Republic, a bedroom community adjacent to Springfield, Missouri, now has a population of 2,488. In 1929, however, only slightly more than eight hundred people lived in the town. It had been an idyllic, peaceful farm community completely lacking in crime and violence. On the warm, star-filled night...

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7. Jennings in Jail Again

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pp. 37-40

There was no nationwide manhunt for Harry after Mark Noes slaying, although efforts to find him were made locally. The usual "criminal wanted" bulletins were posted. Alerts for citizens to be on the lookout were sent to towns and cities in Oklahoma and Texas. In Greene County, Missouri, Sheriff ...

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8. Springfield's Finest—Victims of the Massacre

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pp. 41-53

Greene County, Missouri, and Springfield, the county seat, enjoyed passionately unbridled political warfare from 1928 until 1932. Not only were Republicans pitted against Democrats, but the major parties themselves were also split on trumped-up petty local issues as well as on problems of ...

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9. Clouds of Disaster Gather

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pp. 54-62

It is possible that even if J. D. had lived, the Young brothers would have come to the same tragic and bloody end. Without him, however, that end seems, in retrospect, inevitable. James David "Daddy" Young, the patriarch of the family, was its stabilizing force. It was he who kept discipline. It was he ...

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10. The Massacre

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pp. 63-81

The day of the Young brothers massacre, Saturday, January 2, 1932, was gloomy, cold, and gray. The low temperature of 34 rose to a high of only 40.1 Lorena and Vinita had decided to go back to Clyde Medley to sell him the stolen car. Before that, they deposited Mom, Albert, and Lorenas daughter,...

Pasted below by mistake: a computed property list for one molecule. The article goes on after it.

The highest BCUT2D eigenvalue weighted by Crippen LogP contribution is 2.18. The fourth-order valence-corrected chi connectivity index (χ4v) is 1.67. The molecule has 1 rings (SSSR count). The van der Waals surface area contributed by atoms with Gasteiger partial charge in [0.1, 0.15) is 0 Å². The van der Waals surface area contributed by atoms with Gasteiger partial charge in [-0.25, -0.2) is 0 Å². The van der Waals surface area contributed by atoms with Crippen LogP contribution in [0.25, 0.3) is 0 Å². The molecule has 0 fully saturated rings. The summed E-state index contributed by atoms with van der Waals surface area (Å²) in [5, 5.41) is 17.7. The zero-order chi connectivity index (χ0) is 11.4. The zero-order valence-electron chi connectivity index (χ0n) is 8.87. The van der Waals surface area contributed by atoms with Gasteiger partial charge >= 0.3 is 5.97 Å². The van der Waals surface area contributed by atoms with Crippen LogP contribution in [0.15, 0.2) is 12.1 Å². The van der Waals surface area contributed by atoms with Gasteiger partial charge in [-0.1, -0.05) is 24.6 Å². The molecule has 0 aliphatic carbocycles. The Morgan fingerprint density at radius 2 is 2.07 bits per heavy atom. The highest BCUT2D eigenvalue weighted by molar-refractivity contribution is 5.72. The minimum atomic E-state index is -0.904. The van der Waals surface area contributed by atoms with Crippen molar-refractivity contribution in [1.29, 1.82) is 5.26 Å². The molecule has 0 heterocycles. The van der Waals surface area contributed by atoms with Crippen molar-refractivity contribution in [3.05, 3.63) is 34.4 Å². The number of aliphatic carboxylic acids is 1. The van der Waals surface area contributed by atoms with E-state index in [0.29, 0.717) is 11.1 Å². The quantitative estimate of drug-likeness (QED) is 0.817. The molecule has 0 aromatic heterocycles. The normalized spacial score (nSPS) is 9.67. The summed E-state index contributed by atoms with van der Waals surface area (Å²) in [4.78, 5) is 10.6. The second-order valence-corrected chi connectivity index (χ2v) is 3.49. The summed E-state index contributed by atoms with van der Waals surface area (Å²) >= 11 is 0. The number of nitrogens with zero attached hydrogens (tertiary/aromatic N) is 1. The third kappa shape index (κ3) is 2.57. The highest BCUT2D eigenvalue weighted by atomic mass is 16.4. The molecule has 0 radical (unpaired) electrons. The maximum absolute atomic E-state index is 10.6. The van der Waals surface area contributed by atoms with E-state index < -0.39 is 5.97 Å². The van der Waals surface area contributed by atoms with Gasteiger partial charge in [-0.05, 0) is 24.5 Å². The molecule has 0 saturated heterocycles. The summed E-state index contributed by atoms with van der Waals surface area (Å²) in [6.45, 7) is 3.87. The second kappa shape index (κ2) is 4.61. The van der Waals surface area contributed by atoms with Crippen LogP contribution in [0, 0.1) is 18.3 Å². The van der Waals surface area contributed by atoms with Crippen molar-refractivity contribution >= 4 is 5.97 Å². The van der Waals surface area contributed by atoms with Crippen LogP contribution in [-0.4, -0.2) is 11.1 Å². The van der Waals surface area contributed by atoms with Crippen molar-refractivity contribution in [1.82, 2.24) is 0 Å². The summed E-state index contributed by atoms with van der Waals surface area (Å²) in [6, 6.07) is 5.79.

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11. Word Goes Out: "Find the Killers"

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pp. 82-96

In the entire sad saga of the Young family, perhaps the greatest tragedy was Willies. Innocent, a good, religious woman, a devoted mother, a hardworking farm wife with both the skills and limitations of that role, she found herself caught up in a train of events that left her homeless and grieving. All ...

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12. The Second Shootout

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pp. 97-103

The Young family drama sped to its tragic climax with the relentlessness of a Greek drama. Only days after the bloody shootout with law officers at the Young farm, Harry and J ennings found themselves in another fatal confrontation. ...

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13. The Survivors' Tales

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pp. 104-109

Reliable, comprehensive records of the Young brothers massacre do not exist. For details, the historian of this event must rely in large part on reports from survivors.
The Springfield Police Department once assembled a file concerning the massacre. It was stored in the "library" (the...

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14. Aftermath of Disaster

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pp. 110-136

Many lives were profoundly changed by the massacre and the events that followed. Even people whose destinies were not directly involved found themselves swept along in the rapid stream of events. ...

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pp. 137-139

In pursuing desperate fugitives, hundreds of courageous law enforcement officers risk their lives daily, yet they are seldom heralded as heroes. In the saga of the young brothers massacre there were few heroes, only martyrs and disconcerted police officers. Fortunately, except for an occasional...


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pp. 140-149

E-ISBN-13: 9780826272997
E-ISBN-10: 0826272991
Print-ISBN-13: 9780826206503
Print-ISBN-10: 0826206506

Page Count: 160
Illustrations: illus
Publication Year: 1988